WASHINGTON, DC, June 27 -- US Commerce Secretary Carlos Gutierrez overturned one state's objection to a proposed LNG project but upheld another as the US Department of Commerce issued two federal consistency appeals decisions on June 26.
The secretary ruled against Maryland's objection to AES Sparrows Point LLC and Mid-Atlantic Express LLC's proposal to build an LNG facility east of the Port of Baltimore on Chesapeake Bay. However he upheld an objection by Massachusetts to Weaver's Cove Energy LLC and Mill River Pipeline LLC's proposal to build an LNG terminal and pipeline near Fall River.
Sponsors of each project had appealed to a rule after the state had determined that the project was not consistent with its plan under the Coastal Zone Management Act. Under CZMA, federal agencies may not issue permits for a project unless the Commerce secretary overrides the state's consistency objection on appeal.
In a decision announced by the National Oceanic and Atmospheric Administration's Office of General Council for Ocean Services, Gutierrez overrode Maryland's objection after determining that the national interest, which would be served by the Sparrows Point project, outweighs its limited adverse coastal effects.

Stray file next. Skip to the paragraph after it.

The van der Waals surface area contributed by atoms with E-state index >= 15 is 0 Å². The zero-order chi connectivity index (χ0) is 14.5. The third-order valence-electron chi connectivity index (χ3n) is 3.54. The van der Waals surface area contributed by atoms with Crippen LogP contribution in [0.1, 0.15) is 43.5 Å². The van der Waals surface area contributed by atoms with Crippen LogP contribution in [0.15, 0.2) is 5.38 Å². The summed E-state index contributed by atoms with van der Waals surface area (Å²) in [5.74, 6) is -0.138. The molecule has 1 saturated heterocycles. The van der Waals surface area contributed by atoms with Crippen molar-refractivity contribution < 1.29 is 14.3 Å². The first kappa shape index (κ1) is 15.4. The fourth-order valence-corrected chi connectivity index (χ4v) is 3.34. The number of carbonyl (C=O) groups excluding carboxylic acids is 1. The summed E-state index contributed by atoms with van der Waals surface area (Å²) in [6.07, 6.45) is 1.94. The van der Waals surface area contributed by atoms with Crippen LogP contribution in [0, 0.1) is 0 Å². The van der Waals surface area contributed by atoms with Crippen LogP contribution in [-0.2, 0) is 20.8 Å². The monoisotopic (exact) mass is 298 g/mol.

The proposed terminal and associated pipeline would help meet regional energy demand by providing enough natural gas capacity to heat about 3.5 million homes daily or to generate enough electricity each day for about 7.5 million homes, the decision indicated. The impact of dredging on fish and aquatic vegetation would not be significant, Gutierrez said.
The decision means sponsors of the Sparrows Point project can continue to pursue federal permits and licenses, but will still be required to comply with all state and local permitting regulations and complete all required environmental reviews.
A timetable at the project's online website anticipates that the Federal Energy Regulatory Commission will complete a final environmental impact statement by Aug. 15 and issue a certificate by Nov. 20. Detailed engineering and procurement would occur during 2009's first quarter, and construction would begin during second-half 2009, with completion scheduled for second-half 2012.
In the Massachusetts decision, Gutierrez upheld the state's objection because it determined that adverse coastal effects, particularly navigational concerns associated with tankers traveling up the Taunton River to deliver LNG to the terminal outweighed the project's national interest.
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